Cook Farm was purchased in 1909 by Joseph G. Cook. Joseph, and his wife Ethel, raised four children, Florence, Dorothy, Gordon and Joseph Jr., on the farm. Joseph and Ethel struggled through the Great Depression and were very grateful for the farm and the ability to grow and raise food to feed their family during such an incredibly difficult period in history.
Gordon, nicknamed "Pop", Cook Sr. was born in 1911 in the farmhouse and took over running the family farm in 1947 after the tragic death of his father, Joseph Cook. Pop held a great deal of satisfaction in the fact that he was able to live his entire life here on Cook Farm and with great pride passed it on to his children. Pop and his wife of over 60 years, Marjorie "Mimi", raised four children, Judy, Gordon Jr "Gordy", Richard, and Peter, here on Cook Farm. Mimi helped out in anyway she could to help the farm, but her brilliant frugality may have been the farms best asset. Mimi was always able to turn nothing into something wonderful. They had times of great struggle, tender times with family, and times of change in order to keep up with the changing trends. Oh, the stories they could tell!
Peter Cook lived and worked on the farm with his father, Pop, from approximately 1976 to 1985. Peter and his wife, Betsy, started their life together here on the farm with their three children, Jeremiah, Becky, and Rachel, before starting their own farm, Cookville Farm, down the road.
Gordy worked for many years as a cattle trucker and Blue Seal sales representative. He then came back to help on the farm in 1984 with his wife, Beth, and their four children, Kara, Gordon III "Hank", Kimberlee, and Nathan. Gordy and Beth kept up the farming tradition with help from Pop, who cherished being needed to help out however he was able. The ever changing times have dictated where the focus of the farm needs to be. For many years, the focus was on establishing Cook Farm as a premiere breeder. Cook Farm won Premier Breeder for 18 consecutive years at the Mass State Show. We are proud of the fact that embroyos from Cook Farm have been sought out and sold to farmers around the world, from England to Japan to Canada. Many plaques and banners acknowledging Cook Farm's achievements in breeding and exhibition of our cows decorate the walls of Flayvors.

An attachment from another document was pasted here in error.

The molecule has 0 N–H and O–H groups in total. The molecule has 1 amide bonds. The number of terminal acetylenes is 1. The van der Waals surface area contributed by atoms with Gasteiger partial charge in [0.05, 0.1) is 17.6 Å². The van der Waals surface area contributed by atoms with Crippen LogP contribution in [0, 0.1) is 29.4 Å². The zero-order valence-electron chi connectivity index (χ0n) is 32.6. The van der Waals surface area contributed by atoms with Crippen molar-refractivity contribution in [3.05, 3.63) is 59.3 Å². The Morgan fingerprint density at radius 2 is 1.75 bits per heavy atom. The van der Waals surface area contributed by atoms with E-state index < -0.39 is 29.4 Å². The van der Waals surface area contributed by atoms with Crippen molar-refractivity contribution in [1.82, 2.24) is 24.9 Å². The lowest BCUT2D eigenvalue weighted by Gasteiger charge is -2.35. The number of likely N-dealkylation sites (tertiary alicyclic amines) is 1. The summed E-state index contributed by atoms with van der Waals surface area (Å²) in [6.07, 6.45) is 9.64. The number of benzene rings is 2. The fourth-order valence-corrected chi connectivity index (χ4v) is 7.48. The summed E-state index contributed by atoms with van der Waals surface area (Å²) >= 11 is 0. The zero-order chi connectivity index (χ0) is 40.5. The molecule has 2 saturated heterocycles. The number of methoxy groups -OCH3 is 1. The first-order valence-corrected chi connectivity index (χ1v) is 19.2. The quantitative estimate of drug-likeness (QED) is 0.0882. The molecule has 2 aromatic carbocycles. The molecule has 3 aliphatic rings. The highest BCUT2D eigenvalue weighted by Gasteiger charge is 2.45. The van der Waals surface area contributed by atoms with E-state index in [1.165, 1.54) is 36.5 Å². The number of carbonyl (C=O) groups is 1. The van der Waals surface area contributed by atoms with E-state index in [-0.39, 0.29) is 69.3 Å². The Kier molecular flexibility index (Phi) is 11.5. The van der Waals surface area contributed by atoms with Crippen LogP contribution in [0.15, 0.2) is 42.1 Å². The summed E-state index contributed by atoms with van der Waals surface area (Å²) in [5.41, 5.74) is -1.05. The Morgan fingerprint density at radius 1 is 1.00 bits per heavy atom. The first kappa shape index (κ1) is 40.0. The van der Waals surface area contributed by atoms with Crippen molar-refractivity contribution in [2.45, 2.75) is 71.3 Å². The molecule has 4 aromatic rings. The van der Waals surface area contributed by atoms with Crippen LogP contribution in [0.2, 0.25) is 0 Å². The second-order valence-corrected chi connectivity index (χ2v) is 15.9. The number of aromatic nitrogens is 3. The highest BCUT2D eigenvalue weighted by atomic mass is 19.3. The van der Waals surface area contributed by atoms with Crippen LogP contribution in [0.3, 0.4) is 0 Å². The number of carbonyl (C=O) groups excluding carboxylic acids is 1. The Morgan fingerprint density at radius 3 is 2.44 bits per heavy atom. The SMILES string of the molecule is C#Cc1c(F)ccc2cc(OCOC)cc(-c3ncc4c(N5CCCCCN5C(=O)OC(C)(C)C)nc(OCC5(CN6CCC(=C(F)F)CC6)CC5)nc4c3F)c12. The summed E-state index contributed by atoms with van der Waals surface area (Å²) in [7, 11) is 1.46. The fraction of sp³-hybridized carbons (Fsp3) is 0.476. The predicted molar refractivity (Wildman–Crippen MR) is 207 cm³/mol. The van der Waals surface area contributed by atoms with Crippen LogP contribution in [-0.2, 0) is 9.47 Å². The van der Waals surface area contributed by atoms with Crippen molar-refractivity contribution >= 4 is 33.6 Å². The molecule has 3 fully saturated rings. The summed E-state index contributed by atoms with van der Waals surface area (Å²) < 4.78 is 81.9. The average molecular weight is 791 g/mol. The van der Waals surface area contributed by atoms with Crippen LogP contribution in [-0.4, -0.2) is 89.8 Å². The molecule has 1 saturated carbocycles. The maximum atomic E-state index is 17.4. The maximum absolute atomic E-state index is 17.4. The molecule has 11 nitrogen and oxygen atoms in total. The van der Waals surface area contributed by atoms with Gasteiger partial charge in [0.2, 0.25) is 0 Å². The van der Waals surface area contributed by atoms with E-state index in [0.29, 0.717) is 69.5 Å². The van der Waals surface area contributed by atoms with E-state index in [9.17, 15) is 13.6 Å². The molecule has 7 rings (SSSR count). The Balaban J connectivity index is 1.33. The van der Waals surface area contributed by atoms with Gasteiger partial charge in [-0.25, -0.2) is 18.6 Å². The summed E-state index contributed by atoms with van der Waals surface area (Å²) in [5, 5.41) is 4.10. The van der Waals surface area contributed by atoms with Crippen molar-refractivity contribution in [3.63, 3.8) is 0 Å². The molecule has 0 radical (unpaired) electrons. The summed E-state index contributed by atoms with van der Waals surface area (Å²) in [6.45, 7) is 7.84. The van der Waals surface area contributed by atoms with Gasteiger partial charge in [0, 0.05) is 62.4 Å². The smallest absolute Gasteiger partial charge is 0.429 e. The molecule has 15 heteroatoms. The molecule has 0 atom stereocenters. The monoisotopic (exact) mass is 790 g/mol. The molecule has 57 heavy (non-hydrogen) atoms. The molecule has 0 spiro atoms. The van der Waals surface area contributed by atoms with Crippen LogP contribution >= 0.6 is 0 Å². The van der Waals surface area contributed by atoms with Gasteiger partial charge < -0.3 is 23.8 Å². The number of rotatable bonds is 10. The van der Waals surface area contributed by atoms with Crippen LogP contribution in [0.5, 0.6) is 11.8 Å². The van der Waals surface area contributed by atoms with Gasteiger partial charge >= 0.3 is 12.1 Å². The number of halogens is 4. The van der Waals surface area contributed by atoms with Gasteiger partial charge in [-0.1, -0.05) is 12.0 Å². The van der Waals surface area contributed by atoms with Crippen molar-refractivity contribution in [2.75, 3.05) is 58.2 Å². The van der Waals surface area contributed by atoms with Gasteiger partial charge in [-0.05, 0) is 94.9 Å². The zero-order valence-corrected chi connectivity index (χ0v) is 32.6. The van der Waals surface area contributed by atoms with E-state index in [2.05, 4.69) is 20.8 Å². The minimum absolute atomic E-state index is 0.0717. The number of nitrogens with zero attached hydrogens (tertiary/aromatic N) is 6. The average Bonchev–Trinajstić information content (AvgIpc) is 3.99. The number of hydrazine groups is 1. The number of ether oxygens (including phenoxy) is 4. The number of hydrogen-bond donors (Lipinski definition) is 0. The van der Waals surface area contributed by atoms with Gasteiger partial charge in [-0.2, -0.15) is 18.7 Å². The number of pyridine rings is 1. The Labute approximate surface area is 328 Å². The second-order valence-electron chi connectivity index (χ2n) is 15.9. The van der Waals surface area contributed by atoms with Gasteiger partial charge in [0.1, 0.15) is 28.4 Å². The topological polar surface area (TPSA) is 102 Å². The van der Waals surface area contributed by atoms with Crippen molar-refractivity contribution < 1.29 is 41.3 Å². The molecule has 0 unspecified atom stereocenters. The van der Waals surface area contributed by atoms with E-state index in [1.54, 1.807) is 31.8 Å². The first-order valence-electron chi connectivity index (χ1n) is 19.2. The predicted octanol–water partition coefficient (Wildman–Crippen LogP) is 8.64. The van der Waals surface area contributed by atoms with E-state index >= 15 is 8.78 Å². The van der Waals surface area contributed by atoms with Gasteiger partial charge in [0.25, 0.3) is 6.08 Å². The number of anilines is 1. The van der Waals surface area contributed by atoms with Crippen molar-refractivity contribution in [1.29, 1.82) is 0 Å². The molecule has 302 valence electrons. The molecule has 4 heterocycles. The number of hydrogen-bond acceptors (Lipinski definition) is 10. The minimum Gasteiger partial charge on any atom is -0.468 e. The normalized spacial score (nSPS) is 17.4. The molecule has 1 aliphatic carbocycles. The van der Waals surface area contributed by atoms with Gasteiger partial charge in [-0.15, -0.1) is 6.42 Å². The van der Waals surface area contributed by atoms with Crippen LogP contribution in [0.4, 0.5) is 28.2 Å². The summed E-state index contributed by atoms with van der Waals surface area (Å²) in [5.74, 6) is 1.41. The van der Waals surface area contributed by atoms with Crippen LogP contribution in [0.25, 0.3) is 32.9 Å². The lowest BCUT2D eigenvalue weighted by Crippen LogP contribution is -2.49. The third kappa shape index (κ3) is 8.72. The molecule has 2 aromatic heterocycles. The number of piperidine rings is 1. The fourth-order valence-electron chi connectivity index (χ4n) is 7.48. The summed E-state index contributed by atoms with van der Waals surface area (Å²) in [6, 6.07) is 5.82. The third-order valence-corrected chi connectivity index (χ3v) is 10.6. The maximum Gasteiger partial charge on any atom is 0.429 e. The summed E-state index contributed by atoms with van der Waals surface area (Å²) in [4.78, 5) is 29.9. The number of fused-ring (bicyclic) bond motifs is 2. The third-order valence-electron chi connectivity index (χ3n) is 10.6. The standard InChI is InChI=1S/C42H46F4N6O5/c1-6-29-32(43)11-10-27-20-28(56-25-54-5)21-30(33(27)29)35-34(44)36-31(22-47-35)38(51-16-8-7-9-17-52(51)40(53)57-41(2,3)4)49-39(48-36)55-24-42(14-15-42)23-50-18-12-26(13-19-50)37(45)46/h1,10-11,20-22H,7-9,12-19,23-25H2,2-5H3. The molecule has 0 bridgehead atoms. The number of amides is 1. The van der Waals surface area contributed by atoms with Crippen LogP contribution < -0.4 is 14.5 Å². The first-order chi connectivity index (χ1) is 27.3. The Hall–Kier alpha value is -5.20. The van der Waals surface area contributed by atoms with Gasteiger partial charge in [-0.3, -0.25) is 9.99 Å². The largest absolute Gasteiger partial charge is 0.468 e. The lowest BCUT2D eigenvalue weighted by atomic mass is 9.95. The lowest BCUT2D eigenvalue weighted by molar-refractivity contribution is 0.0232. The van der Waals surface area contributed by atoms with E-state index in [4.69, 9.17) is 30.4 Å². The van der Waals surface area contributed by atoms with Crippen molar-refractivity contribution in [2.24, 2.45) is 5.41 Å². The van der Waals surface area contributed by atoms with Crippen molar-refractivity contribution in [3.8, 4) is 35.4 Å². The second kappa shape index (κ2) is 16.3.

It was always a dream of Beth's to open an ice cream and dairy store. Flayvors of Cook Farm opened in 1998. Predominately run by family and worked by many local "kids" over the years who have become like family. Flayvors has proven to be an extremely important part in our farm's viability, as well as a wonderful connection between local food and agriculture. Our Jerseys and Holsteins, which are among the top 100 classified Holstein herds in the nation, provide the milk that is then used in our ice cream.
Gordy's oldest son, Hank, earned his bachelor's degree in Teaching Industrial Technology. But after one year of teaching, Hank had a strong desire to return home and play a bigger role at Cook Farm. In 1993, Hank came to work full time on Cook Farm. Hank, and his wife Debby, are raising their five children here on the farm. While the dairy farming life is no longer common and most people can not relate to the lifestyle our children have lived, Hadley is an awesome community of supporters.
In 2009, the whole Cook family celebrated the enormous acheivement of dairy farming for 100 years! Again, with the changing times, the farm has adapted and expanded, contributing to the longevity of Cook Farm.